AAPG Middle East Region Geoscience Technology Workshop:
3rd Edition Carbonate Reservoirs of the Middle East

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Sequence Stratigraphy of Mixed Siliciclastic-Carbonate Deposits of Burdigalian Dam Formation in Eastern Saudi Arabia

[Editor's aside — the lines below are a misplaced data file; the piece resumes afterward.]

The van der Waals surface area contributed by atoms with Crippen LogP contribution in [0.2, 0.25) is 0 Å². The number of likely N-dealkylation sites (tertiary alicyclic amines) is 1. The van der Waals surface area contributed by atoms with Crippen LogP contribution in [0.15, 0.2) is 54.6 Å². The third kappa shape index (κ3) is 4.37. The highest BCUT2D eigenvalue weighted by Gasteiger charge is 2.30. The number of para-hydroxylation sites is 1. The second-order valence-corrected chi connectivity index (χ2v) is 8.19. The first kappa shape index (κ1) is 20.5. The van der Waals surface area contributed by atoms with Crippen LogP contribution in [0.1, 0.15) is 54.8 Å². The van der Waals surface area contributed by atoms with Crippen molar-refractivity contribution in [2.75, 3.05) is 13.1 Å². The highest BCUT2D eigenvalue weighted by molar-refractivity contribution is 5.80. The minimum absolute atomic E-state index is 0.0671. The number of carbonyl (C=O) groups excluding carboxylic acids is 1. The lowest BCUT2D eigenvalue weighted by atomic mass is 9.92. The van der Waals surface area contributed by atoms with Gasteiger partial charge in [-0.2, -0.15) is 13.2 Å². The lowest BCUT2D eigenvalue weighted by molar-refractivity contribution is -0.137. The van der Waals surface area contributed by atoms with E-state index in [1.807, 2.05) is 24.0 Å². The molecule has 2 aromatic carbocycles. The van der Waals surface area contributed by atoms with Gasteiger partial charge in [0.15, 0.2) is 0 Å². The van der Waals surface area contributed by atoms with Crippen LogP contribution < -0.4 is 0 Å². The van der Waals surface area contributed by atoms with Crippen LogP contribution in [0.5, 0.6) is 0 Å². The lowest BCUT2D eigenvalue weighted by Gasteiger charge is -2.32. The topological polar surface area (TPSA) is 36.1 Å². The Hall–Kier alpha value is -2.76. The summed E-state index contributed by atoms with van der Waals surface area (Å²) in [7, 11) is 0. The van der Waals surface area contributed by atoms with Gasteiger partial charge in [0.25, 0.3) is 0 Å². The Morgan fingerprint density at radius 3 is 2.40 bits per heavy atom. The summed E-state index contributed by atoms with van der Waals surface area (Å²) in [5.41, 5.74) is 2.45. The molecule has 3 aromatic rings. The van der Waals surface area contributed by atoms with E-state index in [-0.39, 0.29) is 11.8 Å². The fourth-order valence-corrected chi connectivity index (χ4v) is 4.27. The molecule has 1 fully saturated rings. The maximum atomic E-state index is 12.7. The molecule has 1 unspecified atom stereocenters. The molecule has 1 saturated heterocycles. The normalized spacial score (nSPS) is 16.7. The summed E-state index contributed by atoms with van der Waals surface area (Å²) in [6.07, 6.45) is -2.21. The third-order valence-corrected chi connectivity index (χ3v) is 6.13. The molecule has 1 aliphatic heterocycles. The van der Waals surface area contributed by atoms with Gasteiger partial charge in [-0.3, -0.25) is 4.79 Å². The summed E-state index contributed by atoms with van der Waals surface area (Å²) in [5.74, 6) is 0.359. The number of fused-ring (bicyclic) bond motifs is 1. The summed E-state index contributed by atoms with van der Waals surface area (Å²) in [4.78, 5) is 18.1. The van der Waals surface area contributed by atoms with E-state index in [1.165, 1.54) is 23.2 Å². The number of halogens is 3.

Siliciclastics and carbonates show great differences during their formation within a sequence, as a result of the different factors and processes controlling their deposition. Consequently, the mixed siliciclastic-carbonate systems are considered to be more difficult to interpret sedimentologically and in term of theirsequence stratigraphy. This makes the exploration and development within these systems much more complex. This study aims to investigate, in detail, these heterogeneities using outcrop analogues of the Miocene Dam Formation in Eastern Saudi Arabia. The Dam Formation generally consists of carbonates been bounded by two continental lithostratigraphic formations. Consequently, it represents a regional transgression event in the Burdigalian stage. It was interpreted by Sharland et al., 2001 as a 3rd order sequence. The investigated outcrops of the Dam Formation display three sequences, most probably of the fourth order. The oldest and youngest sequences are both incomplete, showing only their upper and lower sequence boundary (SB), respectively, whereas the middle sequence is complete. Because of that, the interpretation is mainly related to the mid complete sequence. The (SB) identified in the studied outcrops have some subaerial exposure criteria. The facies heterogeneity indicates a great sea-level variation. The lower SB lies below a succession of sabkha deposits (dolomitic mud interbedded with evaporites) with traces of Rhizolith. Over that, an intertidal zone composed of three thickening upward sequences of mud-sandstone infers an increase in the accommodation space, which goes parallel with the criteria of the late LST. Estuarine and carbonate tidal channels cut through previous facies indicating the initiation of transgression. Upward in the sequence, wacke-packstone massive layers cover the whole older succession, and are based by an erosive sharp base, and associated, occasionally, with intraformational lag pebbles, mainly of stromatolite heads and mud clasts. An increase in the accommodation space could be interpreted because of the abrupt shift in facies from intertidal siliciclastic and estuarine channelized sandstone to channelized intertidal oolitic grainstones and subtidal lower shoreface wacke-packstone. Therefore, this facies association mainly represents a transgressive systems tract (TST) and its erosive base is mainly the transgressive surface (TS). The highstand systems tract (HST) is composed of shallowing-upward purely carbonate cycles. These cycles get thinner upwards inferring a relative decrease in the accommodation space to the sediment supply which goes parallel with the characteristics of the HST.